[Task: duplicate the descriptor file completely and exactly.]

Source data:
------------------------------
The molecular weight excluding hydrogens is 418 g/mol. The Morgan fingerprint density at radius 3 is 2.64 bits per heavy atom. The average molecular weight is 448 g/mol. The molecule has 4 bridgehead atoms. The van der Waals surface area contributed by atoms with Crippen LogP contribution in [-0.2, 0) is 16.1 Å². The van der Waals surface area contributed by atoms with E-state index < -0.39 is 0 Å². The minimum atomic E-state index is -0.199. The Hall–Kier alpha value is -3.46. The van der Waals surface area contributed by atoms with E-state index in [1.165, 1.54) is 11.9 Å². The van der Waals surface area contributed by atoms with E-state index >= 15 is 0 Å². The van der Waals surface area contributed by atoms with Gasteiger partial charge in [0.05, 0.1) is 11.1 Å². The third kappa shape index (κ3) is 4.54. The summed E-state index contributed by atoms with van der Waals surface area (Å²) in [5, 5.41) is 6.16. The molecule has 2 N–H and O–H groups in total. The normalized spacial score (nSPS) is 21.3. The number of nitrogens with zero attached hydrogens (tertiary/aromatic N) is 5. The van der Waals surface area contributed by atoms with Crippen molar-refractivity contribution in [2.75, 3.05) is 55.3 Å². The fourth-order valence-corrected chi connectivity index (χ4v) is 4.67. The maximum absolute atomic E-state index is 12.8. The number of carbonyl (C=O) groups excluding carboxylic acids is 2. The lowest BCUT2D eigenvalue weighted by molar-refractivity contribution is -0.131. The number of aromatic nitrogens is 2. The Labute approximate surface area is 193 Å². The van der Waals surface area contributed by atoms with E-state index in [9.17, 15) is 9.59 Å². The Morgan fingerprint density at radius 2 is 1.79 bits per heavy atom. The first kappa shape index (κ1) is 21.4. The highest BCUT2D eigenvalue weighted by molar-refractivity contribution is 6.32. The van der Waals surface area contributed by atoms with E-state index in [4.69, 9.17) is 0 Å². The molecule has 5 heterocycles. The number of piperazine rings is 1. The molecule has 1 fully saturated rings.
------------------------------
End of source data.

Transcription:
The molecular weight excluding hydrogens is 418 g/mol. The Morgan fingerprint density at radius 3 is 2.64 bits per heavy atom. The average molecular weight is 448 g/mol. The molecule has 4 bridgehead atoms. The van der Waals surface area contributed by atoms with Crippen LogP contribution in [-0.2, 0) is 16.1 Å². The van der Waals surface area contributed by atoms with E-state index < -0.39 is 0 Å². The minimum atomic E-state index is -0.199. The Hall–Kier alpha value is -3.46. The van der Waals surface area contributed by atoms with E-state index in [1.165, 1.54) is 11.9 Å². The van der Waals surface area contributed by atoms with E-state index >= 15 is 0 Å². The van der Waals surface area contributed by atoms with Gasteiger partial charge in [0.05, 0.1) is 11.1 Å². The third kappa shape index (κ3) is 4.54. The summed E-state index contributed by atoms with van der Waals surface area (Å²) in [5, 5.41) is 6.16. The molecule has 2 N–H and O–H groups in total. The normalized spacial score (nSPS) is 21.3. The number of nitrogens with zero attached hydrogens (tertiary/aromatic N) is 5. The van der Waals surface area contributed by atoms with Crippen molar-refractivity contribution in [2.75, 3.05) is 55.3 Å². The fourth-order valence-corrected chi connectivity index (χ4v) is 4.67. The maximum absolute atomic E-state index is 12.8. The number of carbonyl (C=O) groups excluding carboxylic acids is 2. The lowest BCUT2D eigenvalue weighted by molar-refractivity contribution is -0.131. The number of aromatic nitrogens is 2. The Labute approximate surface area is 193 Å². The van der Waals surface area contributed by atoms with E-state index in [9.17, 15) is 9.59 Å². The Morgan fingerprint density at radius 2 is 1.79 bits per heavy atom. The first kappa shape index (κ1) is 21.4. The highest BCUT2D eigenvalue weighted by molar-refractivity contribution is 6.32. The van der Waals surface area contributed by atoms with E-state index in [4.69, 9.17) is 0 Å². The molecule has 5 heterocycles. The number of piperazine rings is 1. The molecule has 1 fully saturated rings.